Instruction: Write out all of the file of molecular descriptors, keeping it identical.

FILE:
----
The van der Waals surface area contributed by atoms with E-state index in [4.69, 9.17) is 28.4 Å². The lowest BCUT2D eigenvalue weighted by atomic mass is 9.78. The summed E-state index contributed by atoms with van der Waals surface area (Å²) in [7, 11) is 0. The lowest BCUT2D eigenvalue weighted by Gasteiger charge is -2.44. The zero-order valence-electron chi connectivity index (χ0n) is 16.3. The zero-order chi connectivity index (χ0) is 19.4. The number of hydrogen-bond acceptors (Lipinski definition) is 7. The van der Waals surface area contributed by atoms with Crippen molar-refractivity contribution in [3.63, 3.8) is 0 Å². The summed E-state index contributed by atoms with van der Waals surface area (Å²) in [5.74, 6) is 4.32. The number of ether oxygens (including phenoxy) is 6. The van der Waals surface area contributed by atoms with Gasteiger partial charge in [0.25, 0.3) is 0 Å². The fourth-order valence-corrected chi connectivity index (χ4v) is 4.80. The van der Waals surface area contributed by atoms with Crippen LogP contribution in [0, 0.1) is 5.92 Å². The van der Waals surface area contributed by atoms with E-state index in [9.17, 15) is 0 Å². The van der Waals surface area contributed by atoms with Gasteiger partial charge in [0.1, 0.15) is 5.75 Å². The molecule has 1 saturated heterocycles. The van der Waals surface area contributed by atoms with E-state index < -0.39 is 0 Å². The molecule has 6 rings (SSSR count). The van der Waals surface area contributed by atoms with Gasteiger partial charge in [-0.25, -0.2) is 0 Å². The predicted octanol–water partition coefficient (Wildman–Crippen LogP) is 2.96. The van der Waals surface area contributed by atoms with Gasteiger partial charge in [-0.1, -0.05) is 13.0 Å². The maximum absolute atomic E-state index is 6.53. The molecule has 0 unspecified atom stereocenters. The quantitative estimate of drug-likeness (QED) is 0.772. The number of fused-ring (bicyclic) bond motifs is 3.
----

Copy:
The van der Waals surface area contributed by atoms with E-state index in [4.69, 9.17) is 28.4 Å². The lowest BCUT2D eigenvalue weighted by atomic mass is 9.78. The summed E-state index contributed by atoms with van der Waals surface area (Å²) in [7, 11) is 0. The lowest BCUT2D eigenvalue weighted by Gasteiger charge is -2.44. The zero-order valence-electron chi connectivity index (χ0n) is 16.3. The zero-order chi connectivity index (χ0) is 19.4. The number of hydrogen-bond acceptors (Lipinski definition) is 7. The van der Waals surface area contributed by atoms with Crippen molar-refractivity contribution in [3.63, 3.8) is 0 Å². The summed E-state index contributed by atoms with van der Waals surface area (Å²) in [5.74, 6) is 4.32. The number of ether oxygens (including phenoxy) is 6. The van der Waals surface area contributed by atoms with Gasteiger partial charge in [0.25, 0.3) is 0 Å². The fourth-order valence-corrected chi connectivity index (χ4v) is 4.80. The van der Waals surface area contributed by atoms with Crippen LogP contribution in [0, 0.1) is 5.92 Å². The van der Waals surface area contributed by atoms with E-state index in [9.17, 15) is 0 Å². The van der Waals surface area contributed by atoms with Gasteiger partial charge in [0.1, 0.15) is 5.75 Å². The molecule has 1 saturated heterocycles. The van der Waals surface area contributed by atoms with E-state index < -0.39 is 0 Å². The molecule has 6 rings (SSSR count). The van der Waals surface area contributed by atoms with Gasteiger partial charge in [-0.25, -0.2) is 0 Å². The predicted octanol–water partition coefficient (Wildman–Crippen LogP) is 2.96. The van der Waals surface area contributed by atoms with Gasteiger partial charge in [-0.1, -0.05) is 13.0 Å². The maximum absolute atomic E-state index is 6.53. The molecule has 0 unspecified atom stereocenters. The quantitative estimate of drug-likeness (QED) is 0.772. The number of fused-ring (bicyclic) bond motifs is 3.